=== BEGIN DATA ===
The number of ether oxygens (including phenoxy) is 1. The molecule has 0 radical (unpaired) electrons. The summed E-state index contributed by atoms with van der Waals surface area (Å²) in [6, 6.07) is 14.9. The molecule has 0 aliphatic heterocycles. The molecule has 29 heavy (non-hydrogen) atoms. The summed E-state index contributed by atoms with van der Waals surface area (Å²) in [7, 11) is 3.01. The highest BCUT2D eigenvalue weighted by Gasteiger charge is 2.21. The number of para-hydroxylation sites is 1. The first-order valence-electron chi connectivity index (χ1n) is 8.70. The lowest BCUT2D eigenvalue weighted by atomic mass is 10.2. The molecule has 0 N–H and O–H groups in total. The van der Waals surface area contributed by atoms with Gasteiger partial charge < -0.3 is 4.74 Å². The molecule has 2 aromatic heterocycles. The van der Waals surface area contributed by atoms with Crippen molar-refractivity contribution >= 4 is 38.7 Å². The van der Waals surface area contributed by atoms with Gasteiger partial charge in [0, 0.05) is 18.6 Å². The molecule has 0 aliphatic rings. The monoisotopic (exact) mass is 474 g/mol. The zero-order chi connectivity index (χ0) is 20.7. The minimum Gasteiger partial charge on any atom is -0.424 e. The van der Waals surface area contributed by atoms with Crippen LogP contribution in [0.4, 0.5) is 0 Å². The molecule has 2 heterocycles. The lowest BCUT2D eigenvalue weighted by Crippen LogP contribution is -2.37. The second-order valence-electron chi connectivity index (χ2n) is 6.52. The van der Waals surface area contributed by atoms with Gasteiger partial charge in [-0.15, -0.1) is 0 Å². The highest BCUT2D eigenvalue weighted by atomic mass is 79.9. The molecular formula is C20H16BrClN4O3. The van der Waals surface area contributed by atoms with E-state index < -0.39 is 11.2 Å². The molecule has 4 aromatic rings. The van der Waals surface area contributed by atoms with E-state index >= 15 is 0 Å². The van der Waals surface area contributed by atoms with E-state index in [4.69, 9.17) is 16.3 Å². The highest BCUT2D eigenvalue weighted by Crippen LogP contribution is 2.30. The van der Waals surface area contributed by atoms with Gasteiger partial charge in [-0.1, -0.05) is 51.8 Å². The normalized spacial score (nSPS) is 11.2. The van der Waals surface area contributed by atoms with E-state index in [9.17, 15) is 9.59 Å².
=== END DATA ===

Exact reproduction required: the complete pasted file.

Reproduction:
The number of ether oxygens (including phenoxy) is 1. The molecule has 0 radical (unpaired) electrons. The summed E-state index contributed by atoms with van der Waals surface area (Å²) in [6, 6.07) is 14.9. The molecule has 0 aliphatic heterocycles. The molecule has 29 heavy (non-hydrogen) atoms. The summed E-state index contributed by atoms with van der Waals surface area (Å²) in [7, 11) is 3.01. The highest BCUT2D eigenvalue weighted by Gasteiger charge is 2.21. The number of para-hydroxylation sites is 1. The first-order valence-electron chi connectivity index (χ1n) is 8.70. The lowest BCUT2D eigenvalue weighted by atomic mass is 10.2. The molecule has 0 N–H and O–H groups in total. The van der Waals surface area contributed by atoms with Gasteiger partial charge < -0.3 is 4.74 Å². The molecule has 2 aromatic heterocycles. The van der Waals surface area contributed by atoms with Crippen molar-refractivity contribution >= 4 is 38.7 Å². The van der Waals surface area contributed by atoms with Gasteiger partial charge in [0, 0.05) is 18.6 Å². The molecule has 0 aliphatic rings. The monoisotopic (exact) mass is 474 g/mol. The zero-order chi connectivity index (χ0) is 20.7. The minimum Gasteiger partial charge on any atom is -0.424 e. The van der Waals surface area contributed by atoms with Crippen LogP contribution in [0.4, 0.5) is 0 Å². The molecule has 2 heterocycles. The lowest BCUT2D eigenvalue weighted by Crippen LogP contribution is -2.37. The second-order valence-electron chi connectivity index (χ2n) is 6.52. The van der Waals surface area contributed by atoms with Gasteiger partial charge in [-0.15, -0.1) is 0 Å². The highest BCUT2D eigenvalue weighted by atomic mass is 79.9. The molecular formula is C20H16BrClN4O3. The van der Waals surface area contributed by atoms with E-state index < -0.39 is 11.2 Å². The molecule has 4 aromatic rings. The van der Waals surface area contributed by atoms with E-state index >= 15 is 0 Å². The van der Waals surface area contributed by atoms with E-state index in [4.69, 9.17) is 16.3 Å². The highest BCUT2D eigenvalue weighted by Crippen LogP contribution is 2.30. The van der Waals surface area contributed by atoms with Gasteiger partial charge in [-0.1, -0.05) is 51.8 Å². The normalized spacial score (nSPS) is 11.2. The van der Waals surface area contributed by atoms with E-state index in [9.17, 15) is 9.59 Å².